Rabbi Lebow’s Yom Kippur morning sermon
Rebbe Nachman used to say, “When we are young we hear stories to put us to sleep. When we are older we hear other stories to wake
So here is my story for Yom Kippur. You will decide for yourself what kind of story this one is.
You see- it seems that Mrs. Irma Lauscher was the art teacher at Theresienstadt, the concentration camp that held children in the Czech Republic.
And in that concentration camp the children could draw pictures only from the crayons and charcoal that they could pilfer when the guards weren’t watching.
But then, one day, one of the Czech guards came to Mrs. Lauscher and he said, “I wish that I had enough power to save you, but I do not.”
“So all I can give you is this little seedling from my garden. There is nothing else that I can do for you. Now go and plant it…”
So Mrs. Lauscher planted the seedling in a bit of dirt and she said to the children “When you get your water rations, I would like you to save that last gulp of water and hold it in your cheeks and then spit it out on this seedling.
And so, the little kids held the water in their cheeks, as young children like to do, and when they passed by the seed they would water it with the little water that they held in their mouths.
Now at a certain point the seed began to grow and after a while it became a tree and it sprouted, and that tree became strong.
And I am told that when Mrs. Lauscher died she was buried beneath that tree and if you visit the site of that concentration camp you can still visit that tree.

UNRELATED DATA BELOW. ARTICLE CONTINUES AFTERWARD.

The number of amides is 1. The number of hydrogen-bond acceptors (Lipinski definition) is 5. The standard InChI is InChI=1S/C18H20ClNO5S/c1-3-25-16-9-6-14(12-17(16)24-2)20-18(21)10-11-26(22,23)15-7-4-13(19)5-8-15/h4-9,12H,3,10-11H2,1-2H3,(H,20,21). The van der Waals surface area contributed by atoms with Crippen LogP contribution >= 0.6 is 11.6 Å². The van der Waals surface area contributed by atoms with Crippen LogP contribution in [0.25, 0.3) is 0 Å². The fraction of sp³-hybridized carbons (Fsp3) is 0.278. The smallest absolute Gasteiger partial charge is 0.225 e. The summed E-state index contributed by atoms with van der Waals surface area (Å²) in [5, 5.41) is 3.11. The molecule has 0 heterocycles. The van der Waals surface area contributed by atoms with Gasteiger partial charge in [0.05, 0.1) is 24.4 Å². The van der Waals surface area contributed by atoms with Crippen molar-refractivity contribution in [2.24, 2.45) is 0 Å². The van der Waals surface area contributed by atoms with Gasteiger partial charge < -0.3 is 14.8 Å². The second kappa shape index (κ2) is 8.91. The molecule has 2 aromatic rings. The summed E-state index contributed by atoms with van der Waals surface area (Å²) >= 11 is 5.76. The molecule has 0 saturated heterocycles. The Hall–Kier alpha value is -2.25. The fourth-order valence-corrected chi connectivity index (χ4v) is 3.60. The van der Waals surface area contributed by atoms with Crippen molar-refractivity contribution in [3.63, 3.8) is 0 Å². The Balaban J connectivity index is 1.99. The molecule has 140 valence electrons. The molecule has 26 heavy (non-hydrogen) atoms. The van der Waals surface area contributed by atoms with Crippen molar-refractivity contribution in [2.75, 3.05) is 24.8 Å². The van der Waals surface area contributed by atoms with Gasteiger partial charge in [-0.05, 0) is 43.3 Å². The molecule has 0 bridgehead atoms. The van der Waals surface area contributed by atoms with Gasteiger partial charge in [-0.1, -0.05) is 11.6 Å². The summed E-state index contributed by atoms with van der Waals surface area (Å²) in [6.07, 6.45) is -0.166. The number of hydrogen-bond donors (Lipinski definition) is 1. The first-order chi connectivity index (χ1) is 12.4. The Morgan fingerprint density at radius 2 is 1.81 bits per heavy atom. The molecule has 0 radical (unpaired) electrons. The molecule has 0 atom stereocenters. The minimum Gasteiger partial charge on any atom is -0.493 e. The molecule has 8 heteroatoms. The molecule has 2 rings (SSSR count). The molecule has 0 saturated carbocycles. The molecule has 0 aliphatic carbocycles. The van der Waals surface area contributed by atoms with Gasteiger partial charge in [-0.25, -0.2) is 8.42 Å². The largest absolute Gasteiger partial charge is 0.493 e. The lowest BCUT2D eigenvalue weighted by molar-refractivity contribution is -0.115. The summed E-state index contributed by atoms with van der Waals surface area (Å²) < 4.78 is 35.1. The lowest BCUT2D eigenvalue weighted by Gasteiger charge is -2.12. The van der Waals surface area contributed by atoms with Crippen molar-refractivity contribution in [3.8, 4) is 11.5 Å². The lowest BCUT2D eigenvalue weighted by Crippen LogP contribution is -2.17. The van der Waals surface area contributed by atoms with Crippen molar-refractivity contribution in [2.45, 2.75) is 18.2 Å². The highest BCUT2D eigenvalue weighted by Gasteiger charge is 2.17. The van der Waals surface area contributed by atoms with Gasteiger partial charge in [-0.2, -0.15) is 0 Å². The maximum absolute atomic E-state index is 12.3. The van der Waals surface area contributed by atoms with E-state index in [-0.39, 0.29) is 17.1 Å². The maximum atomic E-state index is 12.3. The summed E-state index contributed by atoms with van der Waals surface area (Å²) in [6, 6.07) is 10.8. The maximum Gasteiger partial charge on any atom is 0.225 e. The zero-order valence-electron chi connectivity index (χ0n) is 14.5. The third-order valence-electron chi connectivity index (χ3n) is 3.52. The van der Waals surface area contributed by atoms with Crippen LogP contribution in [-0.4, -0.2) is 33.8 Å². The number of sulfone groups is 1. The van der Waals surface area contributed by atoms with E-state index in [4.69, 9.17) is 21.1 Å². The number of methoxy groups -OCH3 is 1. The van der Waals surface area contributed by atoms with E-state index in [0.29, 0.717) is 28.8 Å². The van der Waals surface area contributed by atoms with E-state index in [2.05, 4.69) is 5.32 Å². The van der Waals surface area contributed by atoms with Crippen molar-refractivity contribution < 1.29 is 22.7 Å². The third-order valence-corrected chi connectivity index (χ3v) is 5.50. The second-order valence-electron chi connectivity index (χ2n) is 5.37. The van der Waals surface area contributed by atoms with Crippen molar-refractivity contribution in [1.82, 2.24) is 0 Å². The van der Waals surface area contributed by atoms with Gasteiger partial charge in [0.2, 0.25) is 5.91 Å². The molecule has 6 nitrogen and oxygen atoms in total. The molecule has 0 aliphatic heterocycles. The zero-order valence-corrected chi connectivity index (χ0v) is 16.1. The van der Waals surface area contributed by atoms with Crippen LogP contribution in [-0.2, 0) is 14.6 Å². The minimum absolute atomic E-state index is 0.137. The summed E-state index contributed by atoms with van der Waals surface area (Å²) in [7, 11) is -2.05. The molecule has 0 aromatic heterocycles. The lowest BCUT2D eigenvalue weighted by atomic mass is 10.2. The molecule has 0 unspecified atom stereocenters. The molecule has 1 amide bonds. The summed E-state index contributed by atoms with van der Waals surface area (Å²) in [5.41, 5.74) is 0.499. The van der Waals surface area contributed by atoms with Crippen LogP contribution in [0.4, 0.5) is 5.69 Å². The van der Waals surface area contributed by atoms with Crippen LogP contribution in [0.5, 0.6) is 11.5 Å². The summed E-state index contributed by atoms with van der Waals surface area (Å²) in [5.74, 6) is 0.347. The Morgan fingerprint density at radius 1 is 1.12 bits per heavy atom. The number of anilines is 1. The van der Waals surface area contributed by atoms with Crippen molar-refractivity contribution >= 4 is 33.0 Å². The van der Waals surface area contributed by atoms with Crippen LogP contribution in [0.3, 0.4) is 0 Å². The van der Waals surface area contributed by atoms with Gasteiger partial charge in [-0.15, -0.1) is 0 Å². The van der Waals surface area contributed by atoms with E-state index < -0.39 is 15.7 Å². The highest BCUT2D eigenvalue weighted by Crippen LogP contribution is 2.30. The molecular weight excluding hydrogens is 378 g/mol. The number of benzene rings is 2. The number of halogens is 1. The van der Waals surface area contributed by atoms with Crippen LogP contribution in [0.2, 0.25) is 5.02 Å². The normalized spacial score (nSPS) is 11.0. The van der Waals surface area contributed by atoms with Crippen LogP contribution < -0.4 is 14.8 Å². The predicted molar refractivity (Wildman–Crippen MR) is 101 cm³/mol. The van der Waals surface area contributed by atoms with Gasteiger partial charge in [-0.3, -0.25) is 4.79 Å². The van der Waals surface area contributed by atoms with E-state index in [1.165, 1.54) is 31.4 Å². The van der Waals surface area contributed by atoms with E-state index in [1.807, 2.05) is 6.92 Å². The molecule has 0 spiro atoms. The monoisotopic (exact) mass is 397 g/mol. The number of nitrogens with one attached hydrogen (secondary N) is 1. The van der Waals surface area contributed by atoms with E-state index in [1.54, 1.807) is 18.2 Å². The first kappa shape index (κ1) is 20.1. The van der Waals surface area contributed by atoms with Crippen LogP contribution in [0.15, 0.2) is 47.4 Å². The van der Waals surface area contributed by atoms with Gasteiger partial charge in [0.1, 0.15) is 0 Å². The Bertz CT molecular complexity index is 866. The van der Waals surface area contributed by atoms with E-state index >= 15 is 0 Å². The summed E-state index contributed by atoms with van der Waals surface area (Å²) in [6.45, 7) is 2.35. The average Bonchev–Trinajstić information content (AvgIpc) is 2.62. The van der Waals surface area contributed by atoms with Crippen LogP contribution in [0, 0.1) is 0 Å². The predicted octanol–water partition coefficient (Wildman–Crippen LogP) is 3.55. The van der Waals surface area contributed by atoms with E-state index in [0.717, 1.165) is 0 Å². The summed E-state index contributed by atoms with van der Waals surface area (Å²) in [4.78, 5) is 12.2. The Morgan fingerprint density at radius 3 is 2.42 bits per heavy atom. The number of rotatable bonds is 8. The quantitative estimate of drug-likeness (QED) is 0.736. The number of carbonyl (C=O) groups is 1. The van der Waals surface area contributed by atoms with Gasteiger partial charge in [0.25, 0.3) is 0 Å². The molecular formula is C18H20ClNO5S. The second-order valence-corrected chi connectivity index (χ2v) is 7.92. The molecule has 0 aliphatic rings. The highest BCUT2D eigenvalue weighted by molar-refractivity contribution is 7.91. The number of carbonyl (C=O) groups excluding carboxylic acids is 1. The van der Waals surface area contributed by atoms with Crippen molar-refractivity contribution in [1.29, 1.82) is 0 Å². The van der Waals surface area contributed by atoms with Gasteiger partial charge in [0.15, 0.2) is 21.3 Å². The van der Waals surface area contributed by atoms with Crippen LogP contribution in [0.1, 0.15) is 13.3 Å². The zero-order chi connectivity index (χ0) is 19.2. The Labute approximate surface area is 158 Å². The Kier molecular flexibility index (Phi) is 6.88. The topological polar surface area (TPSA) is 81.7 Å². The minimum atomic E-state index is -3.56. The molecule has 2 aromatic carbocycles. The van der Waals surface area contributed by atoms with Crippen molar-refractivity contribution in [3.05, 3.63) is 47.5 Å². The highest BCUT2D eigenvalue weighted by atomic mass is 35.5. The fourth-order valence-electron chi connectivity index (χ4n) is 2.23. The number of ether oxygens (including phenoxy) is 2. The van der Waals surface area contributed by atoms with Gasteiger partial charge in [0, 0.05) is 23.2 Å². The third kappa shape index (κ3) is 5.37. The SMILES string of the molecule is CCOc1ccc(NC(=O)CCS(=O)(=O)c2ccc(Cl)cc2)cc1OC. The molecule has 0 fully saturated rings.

And I am told by those who have seen the tree that on Mrs. Lauscher’s grave stone is written these words from the Book of Isaiah:
“The days of a tree are long and the days of a tree are like the days of the Jewish people.”
So, on the surface this is just a little story about those who brought water to a little seed. But beneath the surface it is a story that wakes you up.
It is a story about hope in the midst of despair, light in the midst of darkness, growth in the midst of decay.
And when I tell this story, about the tree which grew in the middle of a death camp,it makes me think of many things. But this morning, strangely enough, it makes me think of you. All of you here today.
And this next prayer which follows is called “The Standing Prayer” because we will stand in a moment and sing this prayer.
It is a prayer of remembering who we are and where we came from.
It is a prayer of memory and redemption.
It is a prayer in which we remember the patience of our parents and the greatness of our grandparents.
And so now, we reach out to those who came before us, to those who watered the tree with what little water they could spare, and we rise now for the singing of our standing prayer.
Rabbi Steven Lebow
Yom Kippur morning
September 5, 2022